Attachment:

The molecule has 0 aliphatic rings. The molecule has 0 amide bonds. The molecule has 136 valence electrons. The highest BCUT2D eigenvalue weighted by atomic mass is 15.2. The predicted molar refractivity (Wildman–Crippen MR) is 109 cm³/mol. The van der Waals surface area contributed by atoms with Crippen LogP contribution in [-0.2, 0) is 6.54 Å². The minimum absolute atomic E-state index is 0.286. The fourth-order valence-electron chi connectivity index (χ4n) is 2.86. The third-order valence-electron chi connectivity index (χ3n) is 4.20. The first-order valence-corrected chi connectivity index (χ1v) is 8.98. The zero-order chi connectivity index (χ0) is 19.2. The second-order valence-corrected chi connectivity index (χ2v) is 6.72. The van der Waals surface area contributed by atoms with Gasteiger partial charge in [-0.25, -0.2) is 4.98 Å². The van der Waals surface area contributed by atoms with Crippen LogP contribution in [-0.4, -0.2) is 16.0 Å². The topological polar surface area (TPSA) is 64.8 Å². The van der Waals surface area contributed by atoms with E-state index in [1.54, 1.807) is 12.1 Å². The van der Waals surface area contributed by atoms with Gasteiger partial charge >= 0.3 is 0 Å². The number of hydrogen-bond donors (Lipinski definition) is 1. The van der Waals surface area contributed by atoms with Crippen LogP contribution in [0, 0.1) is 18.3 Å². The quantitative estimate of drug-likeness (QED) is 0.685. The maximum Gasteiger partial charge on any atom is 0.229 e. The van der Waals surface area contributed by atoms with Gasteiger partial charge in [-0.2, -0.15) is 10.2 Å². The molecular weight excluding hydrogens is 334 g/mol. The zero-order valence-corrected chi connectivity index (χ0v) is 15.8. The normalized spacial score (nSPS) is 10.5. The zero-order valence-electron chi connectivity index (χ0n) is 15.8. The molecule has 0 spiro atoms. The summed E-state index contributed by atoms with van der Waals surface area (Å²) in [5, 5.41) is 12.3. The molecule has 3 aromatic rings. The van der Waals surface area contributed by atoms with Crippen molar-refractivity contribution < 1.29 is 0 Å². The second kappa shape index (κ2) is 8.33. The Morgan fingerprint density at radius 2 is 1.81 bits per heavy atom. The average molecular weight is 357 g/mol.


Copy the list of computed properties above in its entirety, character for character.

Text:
The molecule has 0 aliphatic rings. The molecule has 0 amide bonds. The molecule has 136 valence electrons. The highest BCUT2D eigenvalue weighted by atomic mass is 15.2. The predicted molar refractivity (Wildman–Crippen MR) is 109 cm³/mol. The van der Waals surface area contributed by atoms with Crippen LogP contribution in [-0.2, 0) is 6.54 Å². The minimum absolute atomic E-state index is 0.286. The fourth-order valence-electron chi connectivity index (χ4n) is 2.86. The third-order valence-electron chi connectivity index (χ3n) is 4.20. The first-order valence-corrected chi connectivity index (χ1v) is 8.98. The zero-order chi connectivity index (χ0) is 19.2. The second-order valence-corrected chi connectivity index (χ2v) is 6.72. The van der Waals surface area contributed by atoms with Gasteiger partial charge in [-0.25, -0.2) is 4.98 Å². The van der Waals surface area contributed by atoms with Crippen LogP contribution in [-0.4, -0.2) is 16.0 Å². The topological polar surface area (TPSA) is 64.8 Å². The van der Waals surface area contributed by atoms with E-state index in [1.54, 1.807) is 12.1 Å². The van der Waals surface area contributed by atoms with Gasteiger partial charge >= 0.3 is 0 Å². The number of hydrogen-bond donors (Lipinski definition) is 1. The van der Waals surface area contributed by atoms with Crippen LogP contribution in [0, 0.1) is 18.3 Å². The quantitative estimate of drug-likeness (QED) is 0.685. The maximum Gasteiger partial charge on any atom is 0.229 e. The van der Waals surface area contributed by atoms with Gasteiger partial charge in [-0.2, -0.15) is 10.2 Å². The molecular weight excluding hydrogens is 334 g/mol. The zero-order valence-corrected chi connectivity index (χ0v) is 15.8. The normalized spacial score (nSPS) is 10.5. The zero-order valence-electron chi connectivity index (χ0n) is 15.8. The molecule has 0 spiro atoms. The summed E-state index contributed by atoms with van der Waals surface area (Å²) in [5, 5.41) is 12.3. The molecule has 3 aromatic rings. The van der Waals surface area contributed by atoms with Crippen molar-refractivity contribution < 1.29 is 0 Å². The second kappa shape index (κ2) is 8.33. The Morgan fingerprint density at radius 2 is 1.81 bits per heavy atom. The average molecular weight is 357 g/mol.